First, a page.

A typical application has a frontend (client component) and a backend (server component).
- The backend works behind the scenes. It receives user input, pulls the necessary data, and sends the data back to the frontend.
Square provides API libraries that developers embed when developing an application frontend and backend.
Developers design and construct the user experience on the web page or a mobile application using buttons, menus, links, graphics, and other elements.
A typical payment-processing application flow starts with a buyer providing payment information in the frontend UI (for example, providing card data in UI text boxes). Square provides client-side libraries to process payments. These libraries typically provide UI elements to embed in the application frontend for collecting payment information.
Square supports payment processing across multiple channels, including online, in-app, and in-person (see Payment APIs). Square provides client-side libraries for these scenarios.
Some of these client-side libraries must be used in conjunction with the server-side Square API. These include:
Online payment processing. Developers can use the Square Web Payments SDK to process payments in web applications. This SDK generates a payment token from the payment information that users provide. Developers must implement a backend that calls the Square Payments API to process payments using payment tokens as the payment source. For an example application, see Payment Processing example on GitHub.
In-app payment processing. This refers to seller-created mobile applications that buyers install on their Android or iOS devices. These applications embed the Square In-App Payments SDK in the frontend development. This SDK generates a secure payment token. The application must provide a server (backend) that calls the Payments API to take the payment. For an example application, see In-App Payments SDK: Quickstart.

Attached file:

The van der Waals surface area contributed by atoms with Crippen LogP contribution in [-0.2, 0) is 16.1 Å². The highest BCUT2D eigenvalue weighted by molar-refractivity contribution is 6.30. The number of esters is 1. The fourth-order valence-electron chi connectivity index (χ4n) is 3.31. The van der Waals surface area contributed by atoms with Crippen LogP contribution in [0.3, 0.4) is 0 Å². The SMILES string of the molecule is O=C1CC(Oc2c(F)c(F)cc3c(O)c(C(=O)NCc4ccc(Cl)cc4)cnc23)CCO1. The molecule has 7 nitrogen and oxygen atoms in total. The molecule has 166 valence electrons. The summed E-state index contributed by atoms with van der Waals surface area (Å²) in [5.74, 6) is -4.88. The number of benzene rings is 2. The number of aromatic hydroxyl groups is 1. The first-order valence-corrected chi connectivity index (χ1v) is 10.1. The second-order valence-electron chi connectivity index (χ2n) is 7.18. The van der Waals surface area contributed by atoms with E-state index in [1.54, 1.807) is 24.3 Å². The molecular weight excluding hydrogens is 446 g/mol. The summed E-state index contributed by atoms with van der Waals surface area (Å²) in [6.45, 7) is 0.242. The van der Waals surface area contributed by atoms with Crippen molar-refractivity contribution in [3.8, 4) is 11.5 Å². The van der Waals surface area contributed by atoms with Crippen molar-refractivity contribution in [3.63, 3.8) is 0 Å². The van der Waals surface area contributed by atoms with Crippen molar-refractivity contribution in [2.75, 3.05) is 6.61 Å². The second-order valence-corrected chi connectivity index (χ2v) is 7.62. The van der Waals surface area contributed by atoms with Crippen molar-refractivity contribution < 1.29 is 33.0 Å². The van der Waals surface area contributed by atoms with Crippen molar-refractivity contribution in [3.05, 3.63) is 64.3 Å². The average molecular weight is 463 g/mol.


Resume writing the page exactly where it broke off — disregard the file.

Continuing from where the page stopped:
Square also provides client-side libraries to process in-person payments. Because these libraries process payments end to end, your application backend does not need to explicitly call the Square Payments API to process payments. These include the:
Reader SDK. A developer embeds the Reader SDK in their mobile application frontend to process payments. In this case, the application uses the Reader SDK connected to their mobile device to process payments. Note that the Reader SDK is available only in the United States. For an example, see Reader SDK: Quickstart.
Point of Sale API. To process in-person payments using Square hardware, developers can embed the Point of Sale API in their mobile application. The API simply acts like an application switcher. When time comes to process a payment, the API switches seamlessly to the Square Point of Sale application and collects the payment with a Square Reader. Applications do not need to make any backend Square API calls. For examples, see Point of Sale API: Overview.
Bookings API. Applications can use the Bookings API to allow buyers to manage bookings with a Square seller. The application backend makes the necessary Bookings API calls to create, update, and delete bookings. For an example application, see Bookings API example on GitHub.
Subscriptions API. Applications can use the Subscriptions API to offer subscription services to buyers. These applications make calls to Square APIs (such as the Catalog API or Subscriptions API) in their backend code to set up a plan and to create and manage subscriptions. For an example application, see Subscriptions API example on GitHub.
Square backend APIs can be used with any programming language. Square supports multiple languages with SDKs and any language can call Square APIs directly.